Summit aims to assist veterans transition into civilian workforce

Navy retiree summit links vets and employers

VIRGINIA BEACH, Va. (WVEC) -- At least 200-thousand military members transition out of active service every year. But for many vets, making the move to the civilian workforce can be challenging.

The U.S. military is arguably the best-trained workforce in the world, and personnel who leave military service have skills that  are truly valuable and in high demand, and should translate to virtually any career.

But, describing those skills to a prospective civilian employer can be difficult, said Navy First Class Petty Officer Star Ward, who has served for 19 years, but who is getting out next year.

"It's nerve racking, I can tell you that," she said. "I've been in the Navy since I was 18. So I've been doing this since high school and now to go out into the real world, it's kind of frightening."

Doug Morfeld is Work and Family Life Coordinator for Commander Navy Mid-Atlantic Region. "I mean, it's a hard transition," he said. "You're dealing with a career that you had in the Navy or Marine Corps, and then you're looking for a job and transitioning and you don' speak the lingo."

Joseph Arties spent fifteen years in the Marines, and ten in the National Guard.  He said: "the hardest part I find, is you being part of something and now you have to transition to something new and find your footing."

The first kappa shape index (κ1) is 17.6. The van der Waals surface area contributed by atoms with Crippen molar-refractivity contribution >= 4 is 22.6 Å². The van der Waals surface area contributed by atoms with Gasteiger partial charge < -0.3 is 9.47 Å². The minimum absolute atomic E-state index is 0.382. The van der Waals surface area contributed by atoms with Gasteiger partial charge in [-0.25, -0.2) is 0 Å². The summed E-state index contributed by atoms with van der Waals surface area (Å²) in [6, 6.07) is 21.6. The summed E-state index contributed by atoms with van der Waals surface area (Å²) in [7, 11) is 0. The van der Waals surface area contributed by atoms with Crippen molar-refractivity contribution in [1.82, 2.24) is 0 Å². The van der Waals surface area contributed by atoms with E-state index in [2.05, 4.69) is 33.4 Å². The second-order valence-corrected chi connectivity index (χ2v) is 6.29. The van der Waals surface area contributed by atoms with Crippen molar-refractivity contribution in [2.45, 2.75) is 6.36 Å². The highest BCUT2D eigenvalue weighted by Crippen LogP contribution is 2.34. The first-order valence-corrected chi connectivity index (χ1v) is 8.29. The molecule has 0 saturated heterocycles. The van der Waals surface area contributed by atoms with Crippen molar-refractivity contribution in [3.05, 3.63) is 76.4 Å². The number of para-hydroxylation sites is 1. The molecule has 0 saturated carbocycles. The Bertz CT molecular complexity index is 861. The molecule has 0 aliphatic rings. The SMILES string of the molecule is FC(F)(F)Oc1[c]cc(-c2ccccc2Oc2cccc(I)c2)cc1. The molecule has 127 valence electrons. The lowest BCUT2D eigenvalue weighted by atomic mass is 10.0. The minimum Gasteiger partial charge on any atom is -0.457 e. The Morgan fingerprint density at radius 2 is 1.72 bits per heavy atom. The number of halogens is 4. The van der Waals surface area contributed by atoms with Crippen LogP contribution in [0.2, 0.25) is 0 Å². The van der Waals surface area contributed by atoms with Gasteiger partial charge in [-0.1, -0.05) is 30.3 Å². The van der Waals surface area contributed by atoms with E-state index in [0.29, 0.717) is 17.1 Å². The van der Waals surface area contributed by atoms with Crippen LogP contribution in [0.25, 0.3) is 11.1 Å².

And hopefully, that's where the Navy Region Mid-Atlantic Retiree summit and Career Fair comes in.

It was 55 employers, and 600 to 800 potential employees, linked up, Friday, at the Joint Expeditionary Base Little Creek gym. For companies like ADP, it's a perfect fit.

"I was hired by the CEO to bring veterans into this company because we understand, not only is hiring  veterans the right thing to do, it's the right thing for our company, because we know veterans make our company better," said  Tom Hiebert, ADP Senior Director.

Little Creek's Executive Officer, Captain Capt. Quinn Skinner, said hosting such a gathering makes good sense.

"It's a great privilege of ours, as people finish up their time, whether it's short  term or long term in the Navy or he Army, to give them more opportunities and get them some exposure to employers which they might not otherwise have," he said.

 According the Bureau of Labor Statistics, the unemployment rate for veterans is 4.3 percent as of September.


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